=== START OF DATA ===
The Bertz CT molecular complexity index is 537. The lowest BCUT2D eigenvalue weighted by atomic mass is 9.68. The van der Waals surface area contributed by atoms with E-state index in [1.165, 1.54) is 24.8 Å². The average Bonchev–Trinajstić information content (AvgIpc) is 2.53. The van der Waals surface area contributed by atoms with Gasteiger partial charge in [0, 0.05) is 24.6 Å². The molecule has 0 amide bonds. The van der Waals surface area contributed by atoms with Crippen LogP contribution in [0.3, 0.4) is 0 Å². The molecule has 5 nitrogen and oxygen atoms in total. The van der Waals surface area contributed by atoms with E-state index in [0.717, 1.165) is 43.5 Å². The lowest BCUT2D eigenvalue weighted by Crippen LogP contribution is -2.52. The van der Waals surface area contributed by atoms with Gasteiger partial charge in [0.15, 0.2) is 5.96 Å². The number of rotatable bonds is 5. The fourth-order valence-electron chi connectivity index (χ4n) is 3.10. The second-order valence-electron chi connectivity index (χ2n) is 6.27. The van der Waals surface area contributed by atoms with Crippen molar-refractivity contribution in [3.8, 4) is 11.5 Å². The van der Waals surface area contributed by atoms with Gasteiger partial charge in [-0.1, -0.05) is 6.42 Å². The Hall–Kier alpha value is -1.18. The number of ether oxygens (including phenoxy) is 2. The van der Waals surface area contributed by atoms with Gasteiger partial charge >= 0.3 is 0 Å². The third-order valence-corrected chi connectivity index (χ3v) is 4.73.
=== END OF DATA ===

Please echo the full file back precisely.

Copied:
The Bertz CT molecular complexity index is 537. The lowest BCUT2D eigenvalue weighted by atomic mass is 9.68. The van der Waals surface area contributed by atoms with E-state index in [1.165, 1.54) is 24.8 Å². The average Bonchev–Trinajstić information content (AvgIpc) is 2.53. The van der Waals surface area contributed by atoms with Gasteiger partial charge in [0, 0.05) is 24.6 Å². The molecule has 0 amide bonds. The van der Waals surface area contributed by atoms with Crippen LogP contribution in [0.3, 0.4) is 0 Å². The molecule has 5 nitrogen and oxygen atoms in total. The van der Waals surface area contributed by atoms with E-state index in [0.717, 1.165) is 43.5 Å². The lowest BCUT2D eigenvalue weighted by Crippen LogP contribution is -2.52. The van der Waals surface area contributed by atoms with Gasteiger partial charge in [0.15, 0.2) is 5.96 Å². The number of rotatable bonds is 5. The fourth-order valence-electron chi connectivity index (χ4n) is 3.10. The second-order valence-electron chi connectivity index (χ2n) is 6.27. The van der Waals surface area contributed by atoms with Crippen molar-refractivity contribution in [3.8, 4) is 11.5 Å². The van der Waals surface area contributed by atoms with Gasteiger partial charge in [-0.1, -0.05) is 6.42 Å². The Hall–Kier alpha value is -1.18. The number of ether oxygens (including phenoxy) is 2. The van der Waals surface area contributed by atoms with Gasteiger partial charge >= 0.3 is 0 Å². The third-order valence-corrected chi connectivity index (χ3v) is 4.73.